For more than a year now, Mingus Union High School officials have displayed a pattern of carelessness when it comes to complying with Arizona’s open meeting and public records laws.
The latest in this trend deals with the posting of minutes on the MUHS website. It was brought to our attention this week by a citizen concerned with the employment status of a member of the Mingus staff.
It’s easy to understand the concern. As of Thursday of this week, there is no record of official school board decisions posted on the Mingus Union website since April 23.
It’s not as if there have not been meetings since April 23. Including the board’s July 12 meeting, the Mingus School Board has met 10 times, including two executive sessions, since April 23 and none of the minutes from those meetings have been posted to the MUHS website, even though Arizona law clearly states minutes shall be open to public inspection and available for photocopying three working days after the meeting.
To which Mingus Superintendent Penny Hargrove contends, “We cannot post minutes that have not been approved by the board.”
Guess what? You can. You simply have to choose to do it. It’s all a matter of your commitment to transparency.
Take a look, for example, at the Cottonwood-Oak Creek website and you will see that its school board meeting minutes are always posted within three days of the meeting. C-OC Superintendent Steve King explained that it is his district’s policy that “draft” minutes are posted to the district website within three days of the meeting. Likewise, “approved” minutes are also posted to the website within three days of the meeting at which they were approved.
In Cottonwood-Oak Creek’s case, credit the district with going above and beyond the requirement of the law to post “draft” minutes on its website. The law only requires those minutes be made available to the public upon request. The typical procedure of most government agencies is to only post minutes that have been “approved” – or sanitized -- by the school board or city/town council.
This issue of not posting minutes of Mingus Union School Board meetings in a timely manner coincides with earlier revelations concerning Mingus’ former sloppy practices in the manner the school district makes public notice of its school board meetings. It also follows criticism concerning the absence of support documentation in the electronic posting of school board agendas.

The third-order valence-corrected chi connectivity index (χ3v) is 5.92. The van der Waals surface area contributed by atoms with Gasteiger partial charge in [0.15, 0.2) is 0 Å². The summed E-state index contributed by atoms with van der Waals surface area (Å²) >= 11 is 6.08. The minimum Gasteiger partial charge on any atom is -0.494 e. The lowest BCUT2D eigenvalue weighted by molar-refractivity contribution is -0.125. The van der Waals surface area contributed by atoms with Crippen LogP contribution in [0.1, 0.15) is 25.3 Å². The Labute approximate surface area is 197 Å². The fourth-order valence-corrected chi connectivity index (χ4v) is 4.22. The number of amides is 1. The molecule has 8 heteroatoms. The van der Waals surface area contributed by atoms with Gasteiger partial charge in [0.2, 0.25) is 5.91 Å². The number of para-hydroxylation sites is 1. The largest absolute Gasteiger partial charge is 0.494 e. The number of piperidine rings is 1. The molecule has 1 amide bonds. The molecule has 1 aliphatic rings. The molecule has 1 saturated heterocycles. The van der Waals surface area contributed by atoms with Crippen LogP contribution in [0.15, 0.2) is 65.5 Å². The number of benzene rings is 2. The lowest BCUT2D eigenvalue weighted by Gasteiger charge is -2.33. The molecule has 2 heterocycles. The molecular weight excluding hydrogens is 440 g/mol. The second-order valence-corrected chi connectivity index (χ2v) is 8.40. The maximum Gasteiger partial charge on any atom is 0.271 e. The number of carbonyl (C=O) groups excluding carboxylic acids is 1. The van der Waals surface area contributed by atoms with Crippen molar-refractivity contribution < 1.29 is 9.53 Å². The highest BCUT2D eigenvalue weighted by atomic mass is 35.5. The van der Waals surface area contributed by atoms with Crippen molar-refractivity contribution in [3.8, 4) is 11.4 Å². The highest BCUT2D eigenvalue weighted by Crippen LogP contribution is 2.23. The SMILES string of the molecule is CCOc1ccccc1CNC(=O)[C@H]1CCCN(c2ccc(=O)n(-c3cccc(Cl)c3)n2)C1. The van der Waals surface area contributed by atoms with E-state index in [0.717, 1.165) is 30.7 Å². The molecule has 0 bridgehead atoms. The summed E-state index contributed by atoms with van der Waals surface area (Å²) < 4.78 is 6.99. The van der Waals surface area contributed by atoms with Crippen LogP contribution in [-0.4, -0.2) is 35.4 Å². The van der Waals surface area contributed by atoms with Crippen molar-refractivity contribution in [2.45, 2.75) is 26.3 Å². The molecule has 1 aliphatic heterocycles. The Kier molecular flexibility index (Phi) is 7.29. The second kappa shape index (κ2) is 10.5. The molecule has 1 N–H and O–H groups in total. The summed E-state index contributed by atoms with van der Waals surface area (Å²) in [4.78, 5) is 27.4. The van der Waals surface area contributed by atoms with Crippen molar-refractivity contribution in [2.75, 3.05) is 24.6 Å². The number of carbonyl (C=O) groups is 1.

To Mingus’ credit, both of those transparency problems have been corrected, and Hargrove said Thursday morning the problem with the timely posting of minutes also soon will be corrected.
The bigger question concerning transparency issues at Mingus deals with where the problem lies. Is it administrative oversight, disregard for the requirements of the law, or is this part of Mingus’ culture that starts and stops with the way the school board wants the district to operate.
Last year, Mingus was taken to task for having its school board members use private email accounts to communicate school district business.
That practice is ripe for abuse of the Arizona Open Meeting Law. Further, it is a practice inconsistent with the manner elected officials at nearly every level in the Verde Valley communicate electronically. Most all require their elected officials use official government email for all correspondences of official capacity. As Cottonwood Mayor Tim Elinski explained at the time, always using an official government email account ensures that all of his electronic communication is documented public record. It eliminates any possibility of being accused of conducting the public’s business behind the public’s back.
When Mingus was challenged on the practice of its school board members communicating by private email, Mingus’ solution to the problem was to remove the links to the school board members’ private email accounts from the district web page.
Guess what? Mingus continues to this day to have its elected school board communicate public business through private email accounts. Instead of correcting a bad policy, Mingus instead chose to hide it by removing the links to the school board members’ email accounts from its web page, and, in effect, make it more difficult for the public to communicate with its elected school board.
Ultimately, the legal transparency issues at MUHS begin and end with the members of the Mingus Union School Board.
When it comes to transparency, it’s obvious how they prefer to do business.
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